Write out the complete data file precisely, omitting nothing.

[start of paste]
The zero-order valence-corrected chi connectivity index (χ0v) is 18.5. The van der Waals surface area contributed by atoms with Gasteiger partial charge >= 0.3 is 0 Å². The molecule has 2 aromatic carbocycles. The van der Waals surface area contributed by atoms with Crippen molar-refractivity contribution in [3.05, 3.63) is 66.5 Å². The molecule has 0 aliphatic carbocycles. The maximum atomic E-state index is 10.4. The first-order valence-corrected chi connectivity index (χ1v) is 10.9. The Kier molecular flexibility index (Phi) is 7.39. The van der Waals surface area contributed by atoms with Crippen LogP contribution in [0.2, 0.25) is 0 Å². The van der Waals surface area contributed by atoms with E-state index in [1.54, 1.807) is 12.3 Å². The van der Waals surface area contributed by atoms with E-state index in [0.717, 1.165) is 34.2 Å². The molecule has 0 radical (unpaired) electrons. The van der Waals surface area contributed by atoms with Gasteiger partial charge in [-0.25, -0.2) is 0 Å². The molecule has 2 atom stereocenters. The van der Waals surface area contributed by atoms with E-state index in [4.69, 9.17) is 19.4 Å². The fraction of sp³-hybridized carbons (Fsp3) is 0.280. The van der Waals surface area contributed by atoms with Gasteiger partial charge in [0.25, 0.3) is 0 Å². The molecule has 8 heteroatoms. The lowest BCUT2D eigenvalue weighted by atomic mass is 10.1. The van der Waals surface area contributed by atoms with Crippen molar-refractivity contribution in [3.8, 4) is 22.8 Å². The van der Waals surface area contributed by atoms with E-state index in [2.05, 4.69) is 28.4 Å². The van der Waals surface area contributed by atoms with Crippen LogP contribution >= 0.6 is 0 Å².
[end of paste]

The zero-order valence-corrected chi connectivity index (χ0v) is 18.5. The van der Waals surface area contributed by atoms with Gasteiger partial charge >= 0.3 is 0 Å². The molecule has 2 aromatic carbocycles. The van der Waals surface area contributed by atoms with Crippen molar-refractivity contribution in [3.05, 3.63) is 66.5 Å². The molecule has 0 aliphatic carbocycles. The maximum atomic E-state index is 10.4. The first-order valence-corrected chi connectivity index (χ1v) is 10.9. The Kier molecular flexibility index (Phi) is 7.39. The van der Waals surface area contributed by atoms with Crippen LogP contribution in [0.2, 0.25) is 0 Å². The van der Waals surface area contributed by atoms with E-state index in [1.54, 1.807) is 12.3 Å². The van der Waals surface area contributed by atoms with E-state index in [0.717, 1.165) is 34.2 Å². The molecule has 0 radical (unpaired) electrons. The van der Waals surface area contributed by atoms with Gasteiger partial charge in [-0.25, -0.2) is 0 Å². The molecule has 2 atom stereocenters. The van der Waals surface area contributed by atoms with E-state index in [4.69, 9.17) is 19.4 Å². The fraction of sp³-hybridized carbons (Fsp3) is 0.280. The van der Waals surface area contributed by atoms with Gasteiger partial charge in [0.25, 0.3) is 0 Å². The molecule has 8 heteroatoms. The lowest BCUT2D eigenvalue weighted by atomic mass is 10.1. The van der Waals surface area contributed by atoms with Crippen molar-refractivity contribution in [3.8, 4) is 22.8 Å². The van der Waals surface area contributed by atoms with E-state index in [2.05, 4.69) is 28.4 Å². The van der Waals surface area contributed by atoms with Crippen LogP contribution >= 0.6 is 0 Å².